William's Portfolio

William walks two paths. He is as much a professional Software and DevSecOps Engineer as he is an accomplished Senior Manager/Director. Even in college, William earned degrees and distinction in both Computer Science and Business Administration. A 2-page résumé cannot capture all of William's accomplishments, so this portfolio is a supplementary to it.

Table of Contents

  1. Leadership and Management
    1. Senior Director of Software Engineering
    2. Director of Engineering Services (DevOps)
    3. DevOps Lead
    4. DevOps Pioneer
    5. Data Services Team Manager
  2. Artificial Intelligence and Machine Learning (AI/ML)
    1. Product Recommendation System for Amazon
    2. Medical Surface Selection for Denver Health
    3. Mitigating Revenue Loss for INN Hotels Group
    4. SMS Spam and Malware Detection for Cyber Solutions
  3. Professional Software Engineering
    1. Realty 2000 (AKA: Lightning Synergy)
    2. Customer Data Integration (CDI)
    3. Target Express
    4. Enterprise Web Security
    5. Active Directory Synchronization Tool for Enterprise Web Security
    6. TechLogs
    7. Address Book Synchronization Tool
    8. Innumerable Tools and Utilities
  4. Open Source Contributions
    1. YAML Path
    2. Dynamic Package Builder
    3. YAML for Puppet RSpec Testing
    4. HTML Master Pages
    5. MySQL Connection Encryption for Apache Portable Runtime Utilities Library
    6. POP-Auth 3
    7. RPM Builder for MegaRAID Linux Driver
  5. DevSecOps/DevOps and Various Administrator Roles
    1. Intel Web Security
    2. Customer Dialogue Manager (CDM)
    3. Debt Manager
    4. Network Administrator and Systems Administrator
    5. Database Administrator (DBA)
  6. Cloud Migrations
    1. Debt Manager (again)
    2. Hotel Booking Application
  7. Video Games
    1. Inter-Guild Link
    2. PODBot
    3. Bust Out
    4. Space Wars 2022
    5. Edge Cards
    6. Star Base Defender
  8. Certifications
    1. No Code AI and Machine Learning: Building Data Science Solutions
    2. Intensive Cloud Computing Hands-on Training

Leadership and Management

In both his professional and academic circles, William is often described as a natural and charismatic leader, an initiator, and a "take charge" person. People have said they are attracted to his positive energy, his enthusiasm, and his expertise. He leads by example and teaches anyone thirsty for knowledge. William is a mentor and a coach both professionally and for youth activities. He is a servant leader who creates value by crossing silos and breaking down barriers for his team. He is always looking for ways to improve himself and his team. Most importantly, William is not afraid to get his hands dirty and dive right into the work along with the rest of his team.

Senior Director of Software Engineering

When a small company of 26 employees exploded to over 200 in 3 years, William was rapidly promoted to Senior Director of Software Engineering, answering directly to the CTO and CEO, sometimes attending board meetings. Through direct-hire and M&A activities, he became quickly responsible for a team of 40+ software engineers in three States plus India, quality control engineers, and technical support agents. He was also responsible for the company's multi-million dollar software development budget, which he managed with a high degree of fiscal responsibility, usually completing initiatives earlier than committed and under budget. To his great amusement, the company CEO one day aptly realized and excitedly exclaimed that William was using "The Scotty Principle" of Star Trek fame for estimations. He was right. This became a running joke in the regular senior staff meetings but nobody could argue against his repeated success; sometimes William's team needed that extra buffer time, still delivering on schedule.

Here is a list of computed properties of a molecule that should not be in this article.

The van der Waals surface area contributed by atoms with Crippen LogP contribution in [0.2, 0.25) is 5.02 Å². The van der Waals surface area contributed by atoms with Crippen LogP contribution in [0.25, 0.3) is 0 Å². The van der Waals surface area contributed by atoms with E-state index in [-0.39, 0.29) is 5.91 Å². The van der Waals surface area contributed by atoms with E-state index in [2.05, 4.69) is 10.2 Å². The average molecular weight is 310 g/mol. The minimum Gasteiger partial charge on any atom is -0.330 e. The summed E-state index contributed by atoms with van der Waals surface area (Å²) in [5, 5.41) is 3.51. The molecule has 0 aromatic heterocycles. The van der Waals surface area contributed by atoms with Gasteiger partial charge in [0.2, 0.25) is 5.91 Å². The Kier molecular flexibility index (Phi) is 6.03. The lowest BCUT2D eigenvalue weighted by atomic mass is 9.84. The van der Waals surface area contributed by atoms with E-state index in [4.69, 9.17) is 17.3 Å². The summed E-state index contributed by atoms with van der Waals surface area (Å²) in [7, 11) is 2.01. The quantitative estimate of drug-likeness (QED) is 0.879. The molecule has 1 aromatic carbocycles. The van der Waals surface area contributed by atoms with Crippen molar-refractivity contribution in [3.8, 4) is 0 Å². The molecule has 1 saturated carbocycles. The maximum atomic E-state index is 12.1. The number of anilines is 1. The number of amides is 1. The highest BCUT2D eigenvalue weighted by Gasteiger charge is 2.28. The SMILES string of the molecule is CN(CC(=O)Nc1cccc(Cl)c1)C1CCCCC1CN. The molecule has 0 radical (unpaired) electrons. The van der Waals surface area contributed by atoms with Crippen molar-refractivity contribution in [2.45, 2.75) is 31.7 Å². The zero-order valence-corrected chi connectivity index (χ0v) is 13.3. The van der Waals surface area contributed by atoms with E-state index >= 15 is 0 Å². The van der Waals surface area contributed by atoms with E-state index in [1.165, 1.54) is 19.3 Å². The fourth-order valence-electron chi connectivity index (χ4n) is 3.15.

William's substantial team was responsible for the company's ever more complex flagship product, Realty 2000 (later rebranded as Lightning Synergy) -- which consistently held the #1 or #2 vertical market position -- along with myriad ancillary real estate products and tools (legal document management, virtual signatures and notary, virtual property tours, an upcoming Internet back-end, and more). Everything tied back into the flagship product in one way or another. William's team also grew to create and own the company's litany of web services, including the company's public facing web site, the customer portal, and the internal, employee-only intranet. This first-time exposure to the Internet rapidly brought on a new set of skills for William: Information Security. The Internet is indeed a dangerous place and an early set of setbacks taught some hard, unforgettable lessons.

As his first senior management role, William proved quite capable of managing very large teams through delegation, empowerment, clarity of mission and specifications, as well as precise communication and above all else, time management. He was an early adopter of new virtual team synchronous and asynchronous communications and task management tools, leading to a never-before-seen agility in the company's overall development staff.

Skills: Leadership, Executive-Level Communication, Business Management, Team Building, Negotiation, Critical Thinking, Decision-Making, Employee Management, Manager of Managers, Relationship Building, Conflict Management, Vendor Management, Forecasting, Budgeting, Market Analysis, Innovation, Intrapreneurship, Documentation, Best Practices Development, Standards Development, Project Management, Program Management, Software Development Life-Cycle (SDLC), Software Engineering, Software Architecture, Software Design, Software Testing, Software Quality Assurance (SQA), Software Release Management (SRM), Software Deployment, Software Installation, Software Maintenance, and others.